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Vehicle Selection

All mobile plant and ancillary vehicles used on sites shall be safe and suitable for use under the working conditions in which they will be employed. All mobile plant and vehicles shall comply with any relevant statutory requirements and shall be properly operated and maintained in accordance with the manufacturer’s operating recommendations and all relevant company requirements.

Definition of Heavy/Light Vehicles

Any mobile plant or vehicle which operates on site shall be classified as either ‘Heavy Plant’ or ‘Ancillary Vehicle’.

Examples of categories of plant/vehicles:

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Some plant or vehicles may need to be re-classified according to their size and the operations that they perform i.e. small front loading dump trucks, mini-excavators etc

Other plant or vehicles not listed above shall be identified and classified according to their size and the operations they perform on site.

The classification of each item of mobile plant or vehicle on site shall be specified in the Site Vehicle Rules.

Vehicle Inspection and Maintenance

Prior to the operation on site of any mobile plant or vehicles, a competent person shall assess the plant / vehicle to ensure it meets the requirements of the Quarry Operator’s Mobile Plant and Vehicle Specification.

All mobile plant and ancillary vehicles shall be included in the scheme for the systematic inspection, maintenance and testing of plant and vehicles required by regulation 12 of the Quarries Regulations 1999. Contractors or hired plant should be included in the scheme.

Examination and tests of plant and vehicles shall be carried out by a appointed person as defined in your management systems. Scheme documentation shall record when inspections are carried out and by whom and record details of any significant defects Safe Vehicles found and remedial action taken.

Instructions to drivers concerning plant and vehicle checks and the reporting of defects shall be specified in the Site Vehicle Rules. Inspections should be carried out on the machine and it should be suitably recorded in a vehicle log book or checklist. The checks should include items subject to damage or wear, fluid levels, safety devices and the defects recorded and reported.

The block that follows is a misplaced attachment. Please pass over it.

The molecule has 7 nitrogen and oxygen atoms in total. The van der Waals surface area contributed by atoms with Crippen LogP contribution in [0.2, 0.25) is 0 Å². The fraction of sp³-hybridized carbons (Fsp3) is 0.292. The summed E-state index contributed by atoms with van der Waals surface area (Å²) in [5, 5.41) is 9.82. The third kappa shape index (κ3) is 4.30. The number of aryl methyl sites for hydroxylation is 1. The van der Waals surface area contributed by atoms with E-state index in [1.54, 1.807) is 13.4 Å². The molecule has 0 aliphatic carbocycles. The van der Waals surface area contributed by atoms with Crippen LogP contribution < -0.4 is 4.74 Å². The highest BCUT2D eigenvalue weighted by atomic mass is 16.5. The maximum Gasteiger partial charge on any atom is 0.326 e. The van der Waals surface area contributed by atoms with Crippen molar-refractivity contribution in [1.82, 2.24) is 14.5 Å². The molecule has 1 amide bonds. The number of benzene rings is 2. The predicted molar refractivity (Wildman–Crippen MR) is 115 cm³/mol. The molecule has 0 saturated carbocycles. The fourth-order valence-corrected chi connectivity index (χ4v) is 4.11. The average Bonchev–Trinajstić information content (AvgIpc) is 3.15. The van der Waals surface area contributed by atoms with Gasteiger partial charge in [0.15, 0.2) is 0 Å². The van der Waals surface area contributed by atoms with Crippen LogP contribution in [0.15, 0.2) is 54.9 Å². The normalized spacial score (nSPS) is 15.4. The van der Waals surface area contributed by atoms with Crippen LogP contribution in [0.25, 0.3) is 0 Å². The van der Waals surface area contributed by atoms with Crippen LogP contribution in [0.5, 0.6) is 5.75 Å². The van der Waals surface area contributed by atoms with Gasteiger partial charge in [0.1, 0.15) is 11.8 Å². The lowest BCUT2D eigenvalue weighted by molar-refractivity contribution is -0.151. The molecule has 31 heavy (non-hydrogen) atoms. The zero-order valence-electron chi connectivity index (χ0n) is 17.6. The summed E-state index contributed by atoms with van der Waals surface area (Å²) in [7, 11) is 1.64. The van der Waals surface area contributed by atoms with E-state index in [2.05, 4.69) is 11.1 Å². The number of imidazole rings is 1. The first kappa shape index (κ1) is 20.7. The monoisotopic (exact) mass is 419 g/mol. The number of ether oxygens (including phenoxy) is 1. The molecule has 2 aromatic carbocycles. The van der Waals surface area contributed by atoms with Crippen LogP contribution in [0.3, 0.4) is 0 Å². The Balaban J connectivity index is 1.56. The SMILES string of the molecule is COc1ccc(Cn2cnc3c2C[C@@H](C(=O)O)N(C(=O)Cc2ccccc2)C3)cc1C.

Safety critical defects must be reported immediately to the appropriate Supervisor or Manager to determine the serviceability of the machine.

Vehicles and Visibility

The size, weight and power of mobile machinery used in surface mining presents significant hazards to people and equipment in its area of operation. A major reason for these hazards is the operator’s restricted view of the surroundings and consequent range of blind spots in which people and objects can be hidden from sight. Many vehicles have substantial blind spots, not only immediately behind the vehicle, but also alongside and immediately in front of it, without suitable visibility aids fitted.

There are also substantial blind spots on dozers, wheeled loading shovels and excavators. Light vehicles and / or pedestrians are at risk of being run over if they are in the operator’s blind spot.

To manoeuvre safely the driver needs to be able to see all around the vehicle whether it be large or small. The visibility must be such that the vehicle can be used in complete safety for both the driver and any exposed person. Improvement in visibility is achieved by fitting appropriate aids such as extra (convex) mirrors and CCTV to give adequate visibility to the front, sides and rear and work place layout. As a guide the operator should be able to see a 1 metre high object 1 metre away from any danger point of a vehicle and be able to detect the presence of other vehicles and pedestrians in their intended line of travel when moving off or when reversing.

It is intended that CoalPro will produce a further guidance document on ‘All Round Vision’.

Seat Restraints